Billionaire Commencement Speaker Promises to Pay Off Grads’ Student Loans

Graduation can feel the farthest away it's ever been, but just like that, you'll be sitting with your friends reminiscing over a college experience that feels as though it took place eons in the past.

Does every all-nighter and tear-inducing essay feel worth it when you pick up your cap and walk across that stage? Not really, but what did you expect? You're picking up a very expensive piece of paper.

Graduating college is both great and terrible.

Unsplash | Vasily Koloda

On one hand, you're free to join the adult world.

On the other, you're free to join the adult world.

It's freeing, but also sooo terrifying to have to fend for yourself in a structureless capitalist void. What's a 401K? How do you make a dentist appointment? Why does my landlord need references?

Another downside to graduation are the dreaded student loans that will need to start being paid back.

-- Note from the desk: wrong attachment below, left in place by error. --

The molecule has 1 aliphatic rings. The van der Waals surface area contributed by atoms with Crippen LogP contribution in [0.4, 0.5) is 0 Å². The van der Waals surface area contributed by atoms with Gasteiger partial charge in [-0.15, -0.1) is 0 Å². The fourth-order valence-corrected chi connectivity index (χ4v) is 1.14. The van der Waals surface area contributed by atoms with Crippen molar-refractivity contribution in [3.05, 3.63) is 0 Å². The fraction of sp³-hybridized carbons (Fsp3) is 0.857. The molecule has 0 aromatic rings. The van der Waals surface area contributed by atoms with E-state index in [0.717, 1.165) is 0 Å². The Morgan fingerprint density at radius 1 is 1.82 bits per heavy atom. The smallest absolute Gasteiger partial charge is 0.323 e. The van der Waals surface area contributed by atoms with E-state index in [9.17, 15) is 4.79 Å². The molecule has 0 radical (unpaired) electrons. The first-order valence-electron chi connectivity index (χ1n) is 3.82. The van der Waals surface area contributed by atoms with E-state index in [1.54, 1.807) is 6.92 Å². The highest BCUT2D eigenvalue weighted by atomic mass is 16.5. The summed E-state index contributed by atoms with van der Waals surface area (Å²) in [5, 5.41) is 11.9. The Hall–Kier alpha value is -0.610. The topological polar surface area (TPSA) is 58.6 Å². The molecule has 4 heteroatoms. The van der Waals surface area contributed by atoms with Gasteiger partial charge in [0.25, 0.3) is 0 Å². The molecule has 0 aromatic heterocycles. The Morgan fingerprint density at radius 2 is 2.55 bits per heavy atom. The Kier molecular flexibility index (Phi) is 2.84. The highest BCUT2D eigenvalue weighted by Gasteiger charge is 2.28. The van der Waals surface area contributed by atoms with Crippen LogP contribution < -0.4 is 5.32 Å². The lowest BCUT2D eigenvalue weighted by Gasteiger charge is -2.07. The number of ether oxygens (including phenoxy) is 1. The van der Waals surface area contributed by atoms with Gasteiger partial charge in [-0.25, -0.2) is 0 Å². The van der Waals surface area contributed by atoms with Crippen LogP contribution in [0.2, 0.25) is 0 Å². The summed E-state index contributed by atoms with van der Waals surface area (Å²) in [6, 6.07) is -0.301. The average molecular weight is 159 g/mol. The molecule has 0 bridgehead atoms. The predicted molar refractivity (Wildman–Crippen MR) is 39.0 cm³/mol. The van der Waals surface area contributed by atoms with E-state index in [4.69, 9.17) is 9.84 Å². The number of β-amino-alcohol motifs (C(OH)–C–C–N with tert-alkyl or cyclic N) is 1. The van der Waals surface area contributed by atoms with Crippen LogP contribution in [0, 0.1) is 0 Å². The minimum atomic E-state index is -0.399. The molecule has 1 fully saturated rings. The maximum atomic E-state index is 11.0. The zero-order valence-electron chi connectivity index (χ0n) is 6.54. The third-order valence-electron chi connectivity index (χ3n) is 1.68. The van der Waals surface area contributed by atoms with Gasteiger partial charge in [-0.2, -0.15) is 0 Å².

But the recent graduating class of Morehouse College won't have to worry about those.


Their commencement speaker, billionaire investor Robert F. Smith, announced during his speech that he would be paying off all the student loan debt for the current graduating class.

"On behalf of the eight generations of my family who have been in this country, we're going to put a little fuel in your bus."

Unsplash | MD Duran

"Now, I know my class will make sure they pay this forward," he said, "I want my class to look at these (alumni) — these beautiful Morehouse brothers — and let's make sure every class has the same opportunity going forward because we are enough to take care of our own community. We are enough to ensure we have all the opportunities of the American dream."

The students' reaction was understandably wild.

Students told CNN that they "couldn't believe their ears" when Smith made the announcement.

"We're looking at each other like, 'Is he being serious?' That's a lot of money," said 21-year-old Robert James.

Another student called it the "the kindest, most generous thing he'd ever witnessed."

Unsplash | JodyHongFilms

22-year-old Jonathan Epps explains that he couldn't wait to tell the news to his parents, who no longer have to help him pay his $35,000 student debt.

"It'll sink in as the years go on. I know that for a fact," he said, "I still don't really have words. It makes a great day just that much better."

It's no small change.

School President David Thomas calculated that the amount of money it would take to pay the loans of all 396 students would be tens of millions of dollars.

Our loans next, please?

h/t: [CNN] (